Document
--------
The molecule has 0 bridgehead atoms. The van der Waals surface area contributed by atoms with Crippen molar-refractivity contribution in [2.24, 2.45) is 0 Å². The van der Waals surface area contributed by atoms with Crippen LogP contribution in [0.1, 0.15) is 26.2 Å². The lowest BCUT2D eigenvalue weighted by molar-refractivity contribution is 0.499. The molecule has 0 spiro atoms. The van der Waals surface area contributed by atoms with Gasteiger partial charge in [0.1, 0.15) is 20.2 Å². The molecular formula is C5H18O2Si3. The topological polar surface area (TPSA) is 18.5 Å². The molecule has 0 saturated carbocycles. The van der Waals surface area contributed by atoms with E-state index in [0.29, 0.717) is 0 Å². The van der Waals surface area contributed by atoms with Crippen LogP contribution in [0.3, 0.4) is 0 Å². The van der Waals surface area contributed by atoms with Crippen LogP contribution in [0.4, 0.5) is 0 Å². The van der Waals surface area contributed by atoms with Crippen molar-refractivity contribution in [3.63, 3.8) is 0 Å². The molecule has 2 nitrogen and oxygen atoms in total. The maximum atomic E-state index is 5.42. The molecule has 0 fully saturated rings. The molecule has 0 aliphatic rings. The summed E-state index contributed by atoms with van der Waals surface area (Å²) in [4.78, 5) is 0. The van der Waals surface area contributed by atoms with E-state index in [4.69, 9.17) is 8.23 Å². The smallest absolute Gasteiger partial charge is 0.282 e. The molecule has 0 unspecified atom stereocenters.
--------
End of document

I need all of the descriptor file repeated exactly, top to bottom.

The molecule has 0 bridgehead atoms. The van der Waals surface area contributed by atoms with Crippen molar-refractivity contribution in [2.24, 2.45) is 0 Å². The van der Waals surface area contributed by atoms with Crippen LogP contribution in [0.1, 0.15) is 26.2 Å². The lowest BCUT2D eigenvalue weighted by molar-refractivity contribution is 0.499. The molecule has 0 spiro atoms. The van der Waals surface area contributed by atoms with Gasteiger partial charge in [0.1, 0.15) is 20.2 Å². The molecular formula is C5H18O2Si3. The topological polar surface area (TPSA) is 18.5 Å². The molecule has 0 saturated carbocycles. The van der Waals surface area contributed by atoms with E-state index in [0.29, 0.717) is 0 Å². The van der Waals surface area contributed by atoms with Crippen LogP contribution in [0.3, 0.4) is 0 Å². The van der Waals surface area contributed by atoms with Crippen LogP contribution in [0.4, 0.5) is 0 Å². The van der Waals surface area contributed by atoms with Crippen molar-refractivity contribution in [3.63, 3.8) is 0 Å². The molecule has 2 nitrogen and oxygen atoms in total. The maximum atomic E-state index is 5.42. The molecule has 0 fully saturated rings. The molecule has 0 aliphatic rings. The summed E-state index contributed by atoms with van der Waals surface area (Å²) in [4.78, 5) is 0. The van der Waals surface area contributed by atoms with E-state index in [4.69, 9.17) is 8.23 Å². The smallest absolute Gasteiger partial charge is 0.282 e. The molecule has 0 unspecified atom stereocenters.